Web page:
Trip Coach: September 18, 2007
Charlie Suisman, editor of ManhattanUsersGuide.com, answered your questions on New York City.
Charlie Suisman: Hi. Charlie Suisman here -- it's a beautiful fall weather day in the Big Apple -- and I'm glad to be chatting with you. Let's get rolling....
Lansing, Michigan: We are coming to New York for a weekend in December to see the Radio City Christmas Show (Rockettes) and spend time enjoying the sights and sounds of NYC at Christmas. We are looking for a good Asian restaurant that is not overly expensive and located in the midtown area. Any suggestions? Any other "December" things we should consider doing while we are there? (12/14-16)
Charlie Suisman: There are so many things to do at holiday time, it's hard to select just a few -- there are annual holiday markets at Grand Central and Bryant Park, Paul Winter's annual (number 28, I think) Winter Solstice Celebration at Cathedral of St. John the Divine, is great. There are many Messiah performances -- of all kinds. There's a tradition at the 21 Club of the Salvation Army doing these boisterous singalongs at lunchtime -- there's nothing like those anywhere. There's Tuba Christmas at Rockefeller Center (Rock Center is the city's unofficial Christmas center, with its mega-tree and ice-skating rink). As for an Asian restaurant midtown, since you didn't specify any further, I'd pick two, one expensive, one not. At the Time Warner Center at Columbus Circle, Bar Masa is the small sibling to the faintingly expensive (but genuinely transcendent) Masa. If you like sushi, it's fantastic (less expensive than Masa proper, Bar Masa is still quite expensive). The bar is walk-in only. Much less expensive is the Chinese restaurant Grand Sichuan. There are several locations; the one in midtown is at 1049 Second Ave between 55th/56th -- delicious.
Peotone, Ill.: My husband and I are visiting New York for the first time. We are flying in on 9-27 and leave on a cruise on 9-29. Since we have only 2 nights in New York and we are staying at the Sheraton Towers, what would you suggest we see and do to make the most of our short time in The Big Apple? Thanks for your suggestions.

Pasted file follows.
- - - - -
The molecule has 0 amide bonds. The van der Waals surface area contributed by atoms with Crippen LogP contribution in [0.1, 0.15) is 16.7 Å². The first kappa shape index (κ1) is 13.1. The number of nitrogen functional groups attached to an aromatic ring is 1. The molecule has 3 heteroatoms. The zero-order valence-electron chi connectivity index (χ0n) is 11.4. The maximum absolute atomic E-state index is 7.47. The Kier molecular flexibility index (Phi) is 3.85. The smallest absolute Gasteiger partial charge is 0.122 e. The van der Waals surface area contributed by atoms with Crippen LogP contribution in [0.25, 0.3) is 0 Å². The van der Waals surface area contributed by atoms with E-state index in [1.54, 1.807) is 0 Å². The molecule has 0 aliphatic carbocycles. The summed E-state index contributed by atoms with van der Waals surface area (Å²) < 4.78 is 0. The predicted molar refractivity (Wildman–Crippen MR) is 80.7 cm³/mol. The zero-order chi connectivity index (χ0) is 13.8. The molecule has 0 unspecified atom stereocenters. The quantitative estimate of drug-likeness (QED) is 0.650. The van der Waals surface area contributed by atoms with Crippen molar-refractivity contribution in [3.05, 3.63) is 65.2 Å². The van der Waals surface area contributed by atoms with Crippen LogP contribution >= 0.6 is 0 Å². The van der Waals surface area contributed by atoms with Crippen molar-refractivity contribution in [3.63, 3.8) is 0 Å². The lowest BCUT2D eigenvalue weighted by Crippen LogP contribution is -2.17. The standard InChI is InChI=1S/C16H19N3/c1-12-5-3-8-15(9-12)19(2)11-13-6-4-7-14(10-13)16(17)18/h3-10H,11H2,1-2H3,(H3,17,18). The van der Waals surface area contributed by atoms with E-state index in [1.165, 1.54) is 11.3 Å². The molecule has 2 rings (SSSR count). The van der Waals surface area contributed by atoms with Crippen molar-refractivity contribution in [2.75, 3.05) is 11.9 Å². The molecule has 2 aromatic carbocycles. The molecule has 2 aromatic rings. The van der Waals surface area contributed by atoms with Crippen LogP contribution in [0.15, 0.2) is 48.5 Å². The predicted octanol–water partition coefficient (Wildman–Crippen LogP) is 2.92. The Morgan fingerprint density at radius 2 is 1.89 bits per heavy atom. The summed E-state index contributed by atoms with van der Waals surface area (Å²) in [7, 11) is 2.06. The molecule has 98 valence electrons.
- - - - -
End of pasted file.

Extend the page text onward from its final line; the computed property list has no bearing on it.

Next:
Charlie Suisman: The first thing I'd do is go up to one of the observation decks, either the Empire State Building or the one at Rockefeller Center. I'd go with the latter because it's likely to be less crowded. Get an overview of the city, to see how it's laid out. The best thing to do in New York is walk -- it's the best way to get a feel for the city. I'd get out of midtown, too -- go to the Flatiron district, Greenwich Village -- that's where a lot of the action is these days. But since you're here for a very short time, you'll probably want to check out a few of the must-sees. For museums, choose from the Metropolitan Museum and the Museum of Modern Art (I feel terrible leaving out so many other amazing museums!). If the weather's nice, I'd go down to Battery Park and see the Statue of Liberty from afar (rather than spending the time getting there and back). See a Broadway show. Central Park has never looked better and an afternoon stroll there would be memorable -- you could also hire a horse and carriage from the area of 5th Avenue and 59th to give you a tour of the park. Great shopping is always there for you -- Saks, Bloomingdales, and every small shop you can imagine. Or just wander. That sense of discovery can be the most fun of all.
Woodbury, CT: Favorite Chinese restaurant in Manhattan? Bill
Charlie Suisman: That's actually a tough one for me. I love Chinese food -- and while it's possible to get good Chinese food in NYC, it's a lot harder than you'd think. I like the Grand Sichuan outposts, tea-smoked duck at Wu Liang Ye (I usually go to the one by Rockefeller Center), and a new one in Chinatown called Amazing 66, at 66 Mott.
Little Rock, AR: I'd love to see one of the shows at the old style lounges like Cafe Carlyle or Feinstein's (especially Elaine Stritch this January.) However, I'm just out of college, and the shows are so exspensive. Do these places offer any other less costly options, such as standing room, or sitting at the bar?
Charlie Suisman: It's a good question and I wish I had a good option -- but the cabaret heavy-hitters have become so expensive that you can't just stop in as you could do once upon a time. The Carlyle is charging $125 for Elaine Stritch, dinner required. Ouch. I do have an alternative for you, though. On Monday nights at Birdland, when most Broadway performers are off, there's something called Jim Caruso's Cast Party. All kinds of Broadway performers turn up to sing -- lots of fun and affordable.
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